In order to allow for departmental offices to be grouped together, teachers will sacrifice some space. “They’re just putting us into offices with smaller spaces, new types of desks, and less cabinet space,” Upper School history teacher Debbie Linder said. “It’s an interesting reconfiguration. We’ll see how it works. I like having a lot of stuff around me.”

Although offices will be smaller, Ms. King assured that “there will still be space to meet with students in the offices.”

Complicating the renovation plans and faculty reaction was the shadow of an important—and, as of now, still unrealized—Language Center project. A donation made in honor of Marsha Dragonetti, a former Latin teacher of 35 years, was intended to be used to build a new Language Center.

Ms. Dragonetti was an influential voice for the Language Department, as “she was always on top of things and very well aware of trends for language learning. That’s how we ended up with the level programs,” Upper School Spanish teacher Leticia Resendiz said. “I’m telling you, 35 years plus at Latin—she made a huge impact. And that’s exactly how we ended up getting a donation.”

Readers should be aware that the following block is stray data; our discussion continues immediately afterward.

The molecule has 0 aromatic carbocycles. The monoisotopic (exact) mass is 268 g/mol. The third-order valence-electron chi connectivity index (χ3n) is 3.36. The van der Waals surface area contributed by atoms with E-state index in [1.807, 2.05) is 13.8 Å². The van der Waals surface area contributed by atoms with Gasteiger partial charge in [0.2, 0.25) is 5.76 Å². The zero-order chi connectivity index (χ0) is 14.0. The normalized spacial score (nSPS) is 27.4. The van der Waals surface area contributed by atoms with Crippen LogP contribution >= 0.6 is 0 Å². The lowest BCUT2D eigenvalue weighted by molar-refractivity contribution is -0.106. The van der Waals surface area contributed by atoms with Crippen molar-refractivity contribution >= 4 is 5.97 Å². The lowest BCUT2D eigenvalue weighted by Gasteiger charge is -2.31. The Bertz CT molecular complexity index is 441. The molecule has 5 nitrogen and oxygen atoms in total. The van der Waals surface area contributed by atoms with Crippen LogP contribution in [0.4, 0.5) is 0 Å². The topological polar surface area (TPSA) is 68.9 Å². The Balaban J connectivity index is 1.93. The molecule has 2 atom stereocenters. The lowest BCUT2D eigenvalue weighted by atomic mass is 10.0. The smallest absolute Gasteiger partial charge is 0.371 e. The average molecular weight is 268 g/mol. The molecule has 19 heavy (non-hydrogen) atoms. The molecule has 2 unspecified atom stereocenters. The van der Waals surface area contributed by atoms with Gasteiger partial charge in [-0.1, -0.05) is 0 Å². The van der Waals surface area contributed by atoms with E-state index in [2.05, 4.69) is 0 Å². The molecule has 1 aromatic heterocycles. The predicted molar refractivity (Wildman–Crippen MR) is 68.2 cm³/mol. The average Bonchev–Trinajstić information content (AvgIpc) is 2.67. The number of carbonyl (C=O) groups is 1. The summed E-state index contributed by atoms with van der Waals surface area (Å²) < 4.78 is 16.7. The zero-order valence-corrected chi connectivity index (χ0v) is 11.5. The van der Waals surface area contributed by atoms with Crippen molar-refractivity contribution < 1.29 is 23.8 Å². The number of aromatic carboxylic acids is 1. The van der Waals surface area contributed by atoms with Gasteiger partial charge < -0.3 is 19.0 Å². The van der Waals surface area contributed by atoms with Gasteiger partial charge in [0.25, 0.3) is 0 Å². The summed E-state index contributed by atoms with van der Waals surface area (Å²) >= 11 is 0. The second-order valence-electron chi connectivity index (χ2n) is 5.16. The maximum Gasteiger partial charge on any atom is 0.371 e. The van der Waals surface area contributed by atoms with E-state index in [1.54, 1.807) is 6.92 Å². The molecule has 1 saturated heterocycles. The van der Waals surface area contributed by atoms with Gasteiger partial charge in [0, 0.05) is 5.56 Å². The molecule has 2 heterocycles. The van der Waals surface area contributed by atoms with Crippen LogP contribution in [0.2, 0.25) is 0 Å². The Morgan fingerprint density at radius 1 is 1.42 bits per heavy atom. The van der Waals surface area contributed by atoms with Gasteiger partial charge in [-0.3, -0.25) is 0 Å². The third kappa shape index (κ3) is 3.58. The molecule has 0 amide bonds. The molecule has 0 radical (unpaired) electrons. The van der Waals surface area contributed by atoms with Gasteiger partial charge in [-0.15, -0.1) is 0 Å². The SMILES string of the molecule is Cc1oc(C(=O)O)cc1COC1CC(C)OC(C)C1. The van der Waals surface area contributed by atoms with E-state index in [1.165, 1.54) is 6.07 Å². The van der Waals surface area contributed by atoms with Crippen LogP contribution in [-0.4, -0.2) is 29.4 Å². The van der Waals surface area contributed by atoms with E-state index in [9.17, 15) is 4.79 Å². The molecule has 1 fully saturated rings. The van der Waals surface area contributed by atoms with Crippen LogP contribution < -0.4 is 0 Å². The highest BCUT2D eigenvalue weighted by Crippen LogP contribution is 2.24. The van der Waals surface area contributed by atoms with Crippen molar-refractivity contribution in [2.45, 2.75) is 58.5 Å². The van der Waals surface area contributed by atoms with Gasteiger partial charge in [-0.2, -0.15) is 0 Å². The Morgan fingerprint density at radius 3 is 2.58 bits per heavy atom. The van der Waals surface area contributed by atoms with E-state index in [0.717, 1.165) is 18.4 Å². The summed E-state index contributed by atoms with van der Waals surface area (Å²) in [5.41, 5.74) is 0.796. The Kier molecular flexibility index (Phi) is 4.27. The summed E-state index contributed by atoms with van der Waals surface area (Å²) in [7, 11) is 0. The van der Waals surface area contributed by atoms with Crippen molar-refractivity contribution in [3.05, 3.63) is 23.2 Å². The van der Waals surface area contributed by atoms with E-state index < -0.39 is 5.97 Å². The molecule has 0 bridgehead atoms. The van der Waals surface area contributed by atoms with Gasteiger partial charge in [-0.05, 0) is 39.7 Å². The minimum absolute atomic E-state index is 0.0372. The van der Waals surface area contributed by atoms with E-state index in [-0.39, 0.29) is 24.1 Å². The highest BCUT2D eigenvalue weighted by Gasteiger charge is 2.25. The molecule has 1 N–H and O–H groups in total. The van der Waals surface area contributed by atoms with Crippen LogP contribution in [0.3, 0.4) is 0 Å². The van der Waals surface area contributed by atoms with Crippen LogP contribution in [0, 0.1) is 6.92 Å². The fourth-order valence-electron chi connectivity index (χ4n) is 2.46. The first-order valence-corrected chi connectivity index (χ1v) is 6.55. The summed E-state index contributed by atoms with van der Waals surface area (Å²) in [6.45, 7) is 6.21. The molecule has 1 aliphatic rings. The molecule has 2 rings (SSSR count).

There was concern that the building plans raised with faculty on April 19 would potentially infringe on the Language Department plans to put the Dragonetti donation to use and finally bring the Language Center to life. The plan for Dr. Hagerman moving to the third floor called for him to take over rooms 301 and 302 for office space. “302 was Mrs. Dragonetti’s classroom, which we’ve kept, we’ve tried to keep it as is, just how she left it, just to honor her memory,” Ms. Resendiz said.

Dr. Hagerman has only recently become aware of the Language Center project and the strong desire of the Language Department to honor its historically influential teachers. Dr Hagerman addressed this concern among others in his letter to faculty, writing, “I was unaware of Marsha Dragonetti’s legacy until this information was shared with me yesterday and today.”